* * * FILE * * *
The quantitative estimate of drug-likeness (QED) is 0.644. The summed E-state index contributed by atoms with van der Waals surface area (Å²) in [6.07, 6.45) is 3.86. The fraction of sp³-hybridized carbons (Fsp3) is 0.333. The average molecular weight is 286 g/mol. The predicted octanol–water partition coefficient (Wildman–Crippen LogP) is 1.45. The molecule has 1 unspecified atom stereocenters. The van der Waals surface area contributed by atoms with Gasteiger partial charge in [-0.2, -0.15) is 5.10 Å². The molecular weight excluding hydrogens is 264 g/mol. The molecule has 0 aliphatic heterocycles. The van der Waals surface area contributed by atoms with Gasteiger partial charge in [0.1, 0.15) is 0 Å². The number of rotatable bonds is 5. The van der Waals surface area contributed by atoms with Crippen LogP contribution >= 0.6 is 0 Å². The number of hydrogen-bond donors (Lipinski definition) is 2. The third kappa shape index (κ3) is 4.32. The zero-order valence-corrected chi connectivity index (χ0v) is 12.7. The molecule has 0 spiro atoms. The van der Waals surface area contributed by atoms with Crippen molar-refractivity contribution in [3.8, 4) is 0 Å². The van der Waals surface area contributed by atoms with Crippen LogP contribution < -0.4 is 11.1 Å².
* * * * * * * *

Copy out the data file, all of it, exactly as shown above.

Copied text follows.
The quantitative estimate of drug-likeness (QED) is 0.644. The summed E-state index contributed by atoms with van der Waals surface area (Å²) in [6.07, 6.45) is 3.86. The fraction of sp³-hybridized carbons (Fsp3) is 0.333. The average molecular weight is 286 g/mol. The predicted octanol–water partition coefficient (Wildman–Crippen LogP) is 1.45. The molecule has 1 unspecified atom stereocenters. The van der Waals surface area contributed by atoms with Gasteiger partial charge in [-0.2, -0.15) is 5.10 Å². The molecular weight excluding hydrogens is 264 g/mol. The molecule has 0 aliphatic heterocycles. The van der Waals surface area contributed by atoms with Gasteiger partial charge in [0.1, 0.15) is 0 Å². The number of rotatable bonds is 5. The van der Waals surface area contributed by atoms with Crippen LogP contribution >= 0.6 is 0 Å². The number of hydrogen-bond donors (Lipinski definition) is 2. The third kappa shape index (κ3) is 4.32. The zero-order valence-corrected chi connectivity index (χ0v) is 12.7. The molecule has 0 spiro atoms. The van der Waals surface area contributed by atoms with Crippen molar-refractivity contribution in [3.8, 4) is 0 Å². The van der Waals surface area contributed by atoms with Crippen LogP contribution < -0.4 is 11.1 Å².